The point which separates the old year from the new invites serious and religious meditation. We are near that point. Let us devote it to recollection, to consideration, to solemn vows, and to religious reformation, or the commencement of a new and heavenly life.

Let us devote it to recollection. The origin and decline of all things are associated in the mind with their end. When the hero perishes, memory gathers up his valorous achievements, and tranfers them to the records of history, to be reported to the world. When friends die, we wait on their funerals, see them laid in the grave, and then sit down to talk about their virtues and their failings, and to recollect the good or evil they may have suffered at our hands.

Our blessings were not the mere product of our own skill and diligence. "It is not in man that walketh to direct his steps" -it is not in him that sows the seed to produce the fruitful harvest. The powers of nature are under God's control, and he alone can charge them with a fructifying influence. Sometimes he commissions the very soil to devour and not to cherish the seed of the husbandman. Then in the place of plenty come want and wasting famine.

The blessings of the year were not the product of the settled, uniform economy of nature. Nature is the cup from which we drink the sweets of life; but that cup is in God's hand, and is replenished from his fullness. O, that this were engraven on our hearts! The sun shines--the rain falls-the dew distills-the earth pours forth her treasures. But why? Because the hand of God is upon the sun-upon the clouds-upon the smiling fields--because his wisdom points the course of each ray of light, of every drop of rain, of each particle of dew. His finger touches every blade of grass, every flower, every fruitful branch, and twig, and bud, that they may bear delicious fruit. I mean by these figures that God's power not only originally formed but still impresses every element of nature, infusing it with virtue to sustain, and cheer, and comfort us. Thus the blessings of the last year were not the product of chance, or of our diligence, or of any settled economy of nature, but were the gift of God.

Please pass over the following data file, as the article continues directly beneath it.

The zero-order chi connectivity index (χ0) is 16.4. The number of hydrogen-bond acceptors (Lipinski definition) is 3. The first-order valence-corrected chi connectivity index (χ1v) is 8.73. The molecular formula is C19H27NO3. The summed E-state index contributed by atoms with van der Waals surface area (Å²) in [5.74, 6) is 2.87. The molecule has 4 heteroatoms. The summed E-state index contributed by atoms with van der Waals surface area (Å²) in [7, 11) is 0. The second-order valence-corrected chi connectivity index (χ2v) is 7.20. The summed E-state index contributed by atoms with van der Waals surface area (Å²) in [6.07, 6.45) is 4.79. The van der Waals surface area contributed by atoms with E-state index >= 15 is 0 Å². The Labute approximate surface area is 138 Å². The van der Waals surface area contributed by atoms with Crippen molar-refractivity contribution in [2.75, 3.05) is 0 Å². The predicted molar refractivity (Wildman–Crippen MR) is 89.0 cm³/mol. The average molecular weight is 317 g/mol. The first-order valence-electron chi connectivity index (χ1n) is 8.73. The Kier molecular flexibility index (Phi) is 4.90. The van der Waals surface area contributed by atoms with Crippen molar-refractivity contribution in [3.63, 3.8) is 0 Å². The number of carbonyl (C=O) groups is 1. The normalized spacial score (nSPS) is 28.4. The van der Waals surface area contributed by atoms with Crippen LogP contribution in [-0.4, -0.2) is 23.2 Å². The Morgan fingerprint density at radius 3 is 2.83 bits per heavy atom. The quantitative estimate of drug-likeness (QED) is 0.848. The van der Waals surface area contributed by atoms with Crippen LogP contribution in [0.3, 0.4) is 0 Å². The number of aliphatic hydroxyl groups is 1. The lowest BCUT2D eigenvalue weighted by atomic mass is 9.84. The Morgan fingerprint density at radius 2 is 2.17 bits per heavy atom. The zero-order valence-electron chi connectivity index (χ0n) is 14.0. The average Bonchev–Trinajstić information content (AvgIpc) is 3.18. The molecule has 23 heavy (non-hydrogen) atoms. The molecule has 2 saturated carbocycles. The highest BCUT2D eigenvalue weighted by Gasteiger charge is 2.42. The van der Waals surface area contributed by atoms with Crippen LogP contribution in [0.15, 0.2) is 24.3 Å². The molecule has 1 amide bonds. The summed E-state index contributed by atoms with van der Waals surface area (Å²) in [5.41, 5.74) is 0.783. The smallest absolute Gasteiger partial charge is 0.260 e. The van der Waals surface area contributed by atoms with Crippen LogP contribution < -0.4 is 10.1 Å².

Let us consider again that inasmuch as our blessings came from God, they were his, and he therefore will reckon with us, and demand his property at our hands. He will require an equivalent for his gifts. True, he will deal with us on Gospel principles. He will take as an equivalent, through Jesus Christ, the sincere homage of renovated hearts; but this he will rigidly exact, and if we refuse it he will visit us with vengeance. He allows none to consume his bounty without answering therefor. We cannot escape his indignation, if we squander his gifts, and refuse to yield him in return the offering of "a broken and contrite heart,